Friday 23 March 2018

Nazi salutes, KKK hoods: Donald Trump will not be happy about these prominent magazines’ new covers

Time, The Economist and The New Yorker’s latest issues have sparked quite a response online.

President Donald Trump speaks in the lobby of Trump Tower
President Donald Trump speaks in the lobby of Trump Tower

By Kameron Virk

Following the violence in Charlottesville, sparked by a white supremacist rally, a number of America’s most prominent magazines have used their covers to focus on Donald Trump’s reaction to the events.

The latest editions of Time, The Economist and The New Yorker have striking covers drawing attention to white supremacy and fascism, with the US President featuring prominently on two.

Trump has been widely criticised for his response to Charlottesville, blaming the violence on those from “many sides”, while insisting there were also “fine people” among both the right-wing demonstrators and the counter-protesters.

In response, graphic designer David Plunkert came up with this cover, entitled “Blowhard”, which isn’t likely to win him any fans in the White House.

The Ku Klux Klan was well represented at the Charlottesville protests and the New Yorker cover sees Trump giving wind to their sails – breathing life into them.

It took pressure following his poorly received initial statement but the president did eventually condemn neo-Nazis and the KKK, describing racism as “evil” and those groups as “criminals and thugs”.

But just a day later he fielded questions from reporters at an impromptu press conference at Trump Tower and went off-script.

“What I’m saying is this – you had a group on one side, and you had a group on the other, and they came at each other with clubs and it was vicious and it was horrible and it was a horrible thing to watch,” he said.

“But there is another side. There was a group on this side, you can call them the left, you’ve just called them the left, that came, violently attacking the other group. So you can say what you want, but that’s the way it is.”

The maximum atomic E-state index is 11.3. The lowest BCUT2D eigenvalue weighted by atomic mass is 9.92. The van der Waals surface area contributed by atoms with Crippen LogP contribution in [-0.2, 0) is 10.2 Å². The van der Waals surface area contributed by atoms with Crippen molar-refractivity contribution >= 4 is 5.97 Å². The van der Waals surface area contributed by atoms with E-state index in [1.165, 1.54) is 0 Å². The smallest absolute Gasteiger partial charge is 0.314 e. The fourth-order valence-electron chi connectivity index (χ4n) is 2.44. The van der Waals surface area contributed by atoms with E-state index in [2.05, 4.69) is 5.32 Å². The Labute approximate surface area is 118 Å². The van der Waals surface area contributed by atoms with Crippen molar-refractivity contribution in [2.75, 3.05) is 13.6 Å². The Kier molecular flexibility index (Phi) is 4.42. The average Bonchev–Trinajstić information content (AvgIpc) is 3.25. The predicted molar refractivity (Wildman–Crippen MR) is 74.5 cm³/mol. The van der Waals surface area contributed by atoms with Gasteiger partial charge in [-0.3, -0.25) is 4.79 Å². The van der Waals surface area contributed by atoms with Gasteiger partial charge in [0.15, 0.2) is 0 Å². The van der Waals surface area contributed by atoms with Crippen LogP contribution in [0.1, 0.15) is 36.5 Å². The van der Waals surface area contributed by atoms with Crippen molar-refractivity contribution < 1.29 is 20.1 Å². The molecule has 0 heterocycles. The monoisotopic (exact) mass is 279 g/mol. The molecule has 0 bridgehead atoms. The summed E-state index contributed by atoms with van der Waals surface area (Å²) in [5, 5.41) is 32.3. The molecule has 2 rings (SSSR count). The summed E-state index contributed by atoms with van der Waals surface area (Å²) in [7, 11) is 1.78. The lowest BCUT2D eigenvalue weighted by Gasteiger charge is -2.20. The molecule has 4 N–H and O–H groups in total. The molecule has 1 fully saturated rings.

The Economist also featured KKK imagery on its front cover, which was revealed shortly after Trump sent tweets that would appeal to those who were protesting over the planned removal of Confederate general Robert E Lee’s statue in Charlottesville.

Trump lamented the removal of the history of his “great country”.

The centrist magazine, which wrote that any arguments in favour of Trump are now in “ruins”, said of his unscripted comments at Trump Tower: “He left no doubt which of those sides lies closer to his heart.”

The cover story added: “Mr Trump is not a white supremacist. He repeated his criticism of neo-Nazis and spoke out against the murder of Heather Heyer. Even so, his unsteady response contains a terrible message for Americans.”

Swastikas, confederate flags and shields with other white power insignia were prominent in Charlottesville – where there were reports of people chanting Nazi slogans “Blood and soil” and “Jews will not replace us” – and Time’s front cover drew attention specifically to fascist elements.

The magazine, which pointed to former KKK leader David Duke’s praise of Trump’s comments, said: “Past presidents risked everything to fight the Nazis; this one provided them cover.”

This design was by Edel Rodriguez, who’s done a number of recognisable Trump covers in the past.


A post shared by Edel Rodriguez (@edelrodriguez) on

He told CBC: “I think the one thing I was most outraged by is this idea that people are doing the ‘Heil Hitler’ sign in the United States after we spent five years and millions of people died to defeat that ideology, and here they are in the United States.

“At the same time they are wrapping themselves in the flag like they are the true Americans, and America First, white nationalist, whatever. This was almost like using a person for a flag pole … And now we have the President of the United States defending it. It’s gone to this other level.”

Trump and his team keep a keen eye on the media, a topic his tweets often revolve around, so don’t be surprised if any of these covers receive attention on the president’s Twitter feed.

Press Association

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